Planting the Seed
It’s the time of the year when my mom begins to comb through her seed catalogs and starts to plan her vegetable garden. My parents have a built-in greenhouse, of sorts, between the kitchen and the back entrance to the house. The year-round resident Christmas cacti love the place.
Once she has set the garden plan and made the plant selections, the seeds are then placed into starter sets. The trays of seeds are nurtured by the warmth of the pilot lights on the gas stove, and they are covered in plastic wrap to keep the soil from drying out too much. Once the seedlings burst through the soil’s surface, the trays then graduate to the greenhouse to be cared for until each individual plant can go into the ground after the last frost. Memories from my youth include watching the daily evolution of the seeds become plants.
Knitters follow the same path as my mom. We browse through our library of books and magazines, planning our garden of projects. No doubt, in a burst of enthusiasm, we start several at once. From seeds to seedlings, we cultivate them and watch our projects grow before our eyes.
Sometimes we just work on projects that friends call “mindless,” when actually they are mind-full. Our thoughts are elsewhere, while at the same time, we knit. Soon the piece is big enough to be put into the garden, like my mom’s seedlings. Spring is the time for renewal and rebirth. I urge you to tend to your knitting gardens this time of the year, by planting seeds and watching them grow.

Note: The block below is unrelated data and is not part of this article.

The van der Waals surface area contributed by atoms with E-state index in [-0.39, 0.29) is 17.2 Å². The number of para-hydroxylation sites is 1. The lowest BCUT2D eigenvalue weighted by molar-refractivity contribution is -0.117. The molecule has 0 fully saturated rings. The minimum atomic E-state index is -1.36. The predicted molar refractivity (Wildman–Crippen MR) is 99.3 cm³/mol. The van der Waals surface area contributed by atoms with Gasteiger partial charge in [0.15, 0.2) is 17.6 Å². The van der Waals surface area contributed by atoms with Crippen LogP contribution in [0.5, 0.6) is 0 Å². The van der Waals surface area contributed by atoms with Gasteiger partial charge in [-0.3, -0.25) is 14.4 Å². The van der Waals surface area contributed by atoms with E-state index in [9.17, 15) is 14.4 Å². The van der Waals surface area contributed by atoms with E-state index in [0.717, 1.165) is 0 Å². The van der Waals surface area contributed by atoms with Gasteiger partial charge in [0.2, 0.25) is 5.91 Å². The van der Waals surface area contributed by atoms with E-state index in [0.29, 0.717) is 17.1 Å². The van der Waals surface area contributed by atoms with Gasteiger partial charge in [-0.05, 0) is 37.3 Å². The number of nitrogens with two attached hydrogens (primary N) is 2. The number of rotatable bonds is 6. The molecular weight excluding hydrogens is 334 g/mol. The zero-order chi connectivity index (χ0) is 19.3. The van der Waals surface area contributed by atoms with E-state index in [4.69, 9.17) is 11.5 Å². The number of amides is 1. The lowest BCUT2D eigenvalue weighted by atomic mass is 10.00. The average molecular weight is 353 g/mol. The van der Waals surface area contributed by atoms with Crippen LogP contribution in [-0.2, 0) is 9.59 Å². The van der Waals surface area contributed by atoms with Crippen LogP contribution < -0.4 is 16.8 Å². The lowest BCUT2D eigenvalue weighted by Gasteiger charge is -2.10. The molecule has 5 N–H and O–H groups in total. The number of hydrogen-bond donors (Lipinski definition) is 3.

Perhaps instead of a new project, you’d like to try a new technique. Have you ever wanted to hand-dye yarn but thought it was too complicated or expensive? It looks like lots of fun and the results can be made into something to wear! Hélène Rush leads you step-by-step through the process of hand-dying in your kitchen. She explains exactly how to get those special effects that the pros do by using simple and safe dyes from Knit One, Crochet Too, beginning on page 34.
Many of you know Laura Bryant as the principal hand-dyer and owner of Prism Yarns. She is an amazing talent: weaver, hand-dyer, author, wearable artist, and knitwear designer. Her recent one-woman gallery exhibit of her textile art in Florida was an outstanding collection of color, texture, and form. In addition to showcasing selections from her knitwear collection, we are pleased to present a piece from her gallery show. Michael del Vecchio’s interview with her begins on page 18.
Eleonora Natili, our faithful fashion reporter, attended the Mercedes-Benz Fashion Week in New York City, NY. She will update us from the runway regarding ready-to-wear fashions in knitwear for this year’s spring and summer seasons.
Lots to inspire you – Let’s get started!